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international women's day: the officials' line - christine oldfield 

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Christine Oldfield


04 March 2019 

International Women’s Day is celebrated on 8 March every year and is a focal point in the movement of women’s rights.  This year’s campaign theme of #BalanceforBetter is a call-to-action for driving gender balance across the world. 

Athletics prides itself on being a gender balanced sport and our officials play a major part in achieving this, where currently there are 59% male and 41% female officials in the UK.  In support of International Women’s Day 2019, throughout March, we will feature Officials across the UK to celebrate them and their commitment to athletics.  


Christine Oldfield from Nottingham

What is your role as an official?
I have Level 4 track, Level 3 Field, Level 2 Starter’s assistant and Timekeeper and Level 1 Photo-finish. I also have an Australian Athletics Grade A (top grade) track certificate. At 74, I now limit myself to officiating at local events (Nottingham) working on the track or field, wherever I can be most useful.


How long have you been officiating?
13 years. Until 2016 I regularly officiated the summer seasons in both Perth Australia and here, all around the UK.


What inspired you to become an official?
I joined Masters Athletics Western Australia and did Sunday social runs. I was then persuaded (at 60) to try the track meets they provided twice a week. They expected runners to volunteer to judge and time keep each week and it was brought home to me how essential these tasks were. When I showed interest, another member suggested I take it further and volunteer for the ‘open’ weekly meetings in Perth. I was not a natural athlete but found I was good at officiating – both track and field - and really enjoyed learning about all the different disciplines and finding out how it all worked. It was also a great motivating experience to work with top class athletes (eg Steve Hooker trained and competed at our facility in Perth.)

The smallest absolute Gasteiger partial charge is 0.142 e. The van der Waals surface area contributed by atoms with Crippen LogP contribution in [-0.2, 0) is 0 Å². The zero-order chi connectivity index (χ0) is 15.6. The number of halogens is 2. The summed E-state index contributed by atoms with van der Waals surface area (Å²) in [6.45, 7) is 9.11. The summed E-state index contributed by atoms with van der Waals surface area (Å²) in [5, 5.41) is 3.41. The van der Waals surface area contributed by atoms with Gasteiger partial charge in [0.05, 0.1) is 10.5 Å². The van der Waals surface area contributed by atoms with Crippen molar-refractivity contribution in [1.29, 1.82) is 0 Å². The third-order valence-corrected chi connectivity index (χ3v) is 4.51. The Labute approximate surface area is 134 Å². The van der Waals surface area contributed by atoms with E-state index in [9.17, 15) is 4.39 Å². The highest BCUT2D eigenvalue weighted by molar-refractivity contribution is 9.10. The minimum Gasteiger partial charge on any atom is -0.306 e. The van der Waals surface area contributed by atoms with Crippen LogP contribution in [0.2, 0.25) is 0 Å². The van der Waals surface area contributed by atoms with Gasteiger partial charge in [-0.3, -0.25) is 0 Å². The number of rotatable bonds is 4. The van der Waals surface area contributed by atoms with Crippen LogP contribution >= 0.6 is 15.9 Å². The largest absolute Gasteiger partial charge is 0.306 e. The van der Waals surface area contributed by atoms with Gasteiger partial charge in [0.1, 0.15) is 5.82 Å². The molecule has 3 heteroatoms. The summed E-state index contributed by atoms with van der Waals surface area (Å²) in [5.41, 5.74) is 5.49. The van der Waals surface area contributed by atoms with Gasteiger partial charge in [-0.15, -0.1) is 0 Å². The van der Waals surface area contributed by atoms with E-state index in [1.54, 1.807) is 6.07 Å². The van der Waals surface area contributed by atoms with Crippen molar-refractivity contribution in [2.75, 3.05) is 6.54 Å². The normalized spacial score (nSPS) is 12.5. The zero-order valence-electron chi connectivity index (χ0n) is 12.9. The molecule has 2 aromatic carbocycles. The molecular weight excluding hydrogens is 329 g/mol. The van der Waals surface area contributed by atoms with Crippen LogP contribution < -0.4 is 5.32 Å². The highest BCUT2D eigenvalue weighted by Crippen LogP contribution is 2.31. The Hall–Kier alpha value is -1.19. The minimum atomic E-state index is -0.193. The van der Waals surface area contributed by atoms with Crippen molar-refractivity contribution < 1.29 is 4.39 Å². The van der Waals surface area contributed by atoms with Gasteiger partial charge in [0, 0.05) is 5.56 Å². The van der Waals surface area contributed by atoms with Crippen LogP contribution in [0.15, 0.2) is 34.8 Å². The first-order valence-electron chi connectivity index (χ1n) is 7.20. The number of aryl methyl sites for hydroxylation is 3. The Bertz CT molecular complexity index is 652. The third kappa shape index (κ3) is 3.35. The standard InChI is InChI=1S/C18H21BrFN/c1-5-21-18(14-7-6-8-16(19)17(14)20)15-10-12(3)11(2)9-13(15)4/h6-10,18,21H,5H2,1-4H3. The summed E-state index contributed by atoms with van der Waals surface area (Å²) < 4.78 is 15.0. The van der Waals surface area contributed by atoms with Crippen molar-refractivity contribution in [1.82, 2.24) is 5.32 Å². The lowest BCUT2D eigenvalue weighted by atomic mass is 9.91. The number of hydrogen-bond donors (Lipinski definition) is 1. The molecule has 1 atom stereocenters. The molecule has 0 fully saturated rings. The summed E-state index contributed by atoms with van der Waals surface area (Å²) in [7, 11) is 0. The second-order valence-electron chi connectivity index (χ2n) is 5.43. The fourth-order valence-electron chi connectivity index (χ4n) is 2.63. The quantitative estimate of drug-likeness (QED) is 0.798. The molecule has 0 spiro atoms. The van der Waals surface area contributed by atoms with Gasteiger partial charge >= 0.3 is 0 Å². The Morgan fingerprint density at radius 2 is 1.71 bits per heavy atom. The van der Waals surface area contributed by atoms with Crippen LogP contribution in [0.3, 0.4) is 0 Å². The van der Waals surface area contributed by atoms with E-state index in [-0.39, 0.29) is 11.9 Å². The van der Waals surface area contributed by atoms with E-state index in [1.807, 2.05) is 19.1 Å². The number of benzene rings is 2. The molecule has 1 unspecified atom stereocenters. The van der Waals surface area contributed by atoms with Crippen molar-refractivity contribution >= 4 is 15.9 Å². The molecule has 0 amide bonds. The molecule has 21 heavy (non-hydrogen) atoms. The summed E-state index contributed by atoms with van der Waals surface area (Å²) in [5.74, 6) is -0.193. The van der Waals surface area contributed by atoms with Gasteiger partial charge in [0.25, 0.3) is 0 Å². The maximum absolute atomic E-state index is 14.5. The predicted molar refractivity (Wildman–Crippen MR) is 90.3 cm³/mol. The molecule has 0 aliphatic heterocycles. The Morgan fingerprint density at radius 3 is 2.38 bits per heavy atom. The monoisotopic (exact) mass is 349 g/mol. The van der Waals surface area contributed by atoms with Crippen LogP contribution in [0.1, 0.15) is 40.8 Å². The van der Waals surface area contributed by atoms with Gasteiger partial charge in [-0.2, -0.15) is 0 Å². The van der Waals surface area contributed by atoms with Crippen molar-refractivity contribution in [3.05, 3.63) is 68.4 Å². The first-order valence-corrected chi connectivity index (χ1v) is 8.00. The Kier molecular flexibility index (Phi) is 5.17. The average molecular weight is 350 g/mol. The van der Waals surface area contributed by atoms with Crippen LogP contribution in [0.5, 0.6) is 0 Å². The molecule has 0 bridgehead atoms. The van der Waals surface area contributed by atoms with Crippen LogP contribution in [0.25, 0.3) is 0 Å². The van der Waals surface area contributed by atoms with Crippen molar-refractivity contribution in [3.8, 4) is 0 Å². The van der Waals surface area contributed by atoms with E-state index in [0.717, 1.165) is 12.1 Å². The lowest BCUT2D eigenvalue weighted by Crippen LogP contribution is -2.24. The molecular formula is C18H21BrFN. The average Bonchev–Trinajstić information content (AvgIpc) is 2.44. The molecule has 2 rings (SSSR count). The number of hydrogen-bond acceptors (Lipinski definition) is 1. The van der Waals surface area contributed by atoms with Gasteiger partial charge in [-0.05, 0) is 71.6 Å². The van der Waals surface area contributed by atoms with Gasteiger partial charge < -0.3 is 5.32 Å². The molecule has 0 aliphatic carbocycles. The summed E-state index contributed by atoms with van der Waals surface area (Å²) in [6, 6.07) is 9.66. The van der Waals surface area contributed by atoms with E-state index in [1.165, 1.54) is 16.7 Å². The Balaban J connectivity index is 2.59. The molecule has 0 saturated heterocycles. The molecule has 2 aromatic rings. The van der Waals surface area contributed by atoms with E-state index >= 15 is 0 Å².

After getting some qualifications (written exams plus practical reports) I registered my interest with UKA and was assigned to Level 2 and worked up from there, first on the track, then the field.


What would you say to anyone wanting to get into officiating?
Be prepared to work hard and gain qualifications. You will achieve great enjoyment and satisfaction from the work that you do. Don’t ignore local grass roots meetings but aspire to officiate at top class meetings. The world is your oyster.


What has been the highlight of your officiating career?
Officiating at the World Masters Athletics T&F Championships in Puerto Alegre, Brazil in 2013. I was appointed to represent the UK and Australia on the International team of officials.


What can we do as a sport to achieve a #BetterBalance in officiating?
Registered running or athletics clubs should be encouraged to ask their members to think about becoming officials. Clubs have far more female members these days. Whether they have joined in order to improve their running or athletic careers or for health and social reasons, many may have other skills to offer. You can take up officiating without previous qualifications or knowledge of track and field events. I never imagined when I started out that I would ever be a track referee or clerk of course, or lead a hammer or pole vault event. But everything is possible.


Find out more about International Women's Day here

If you want to get involved in officiating, find out more information here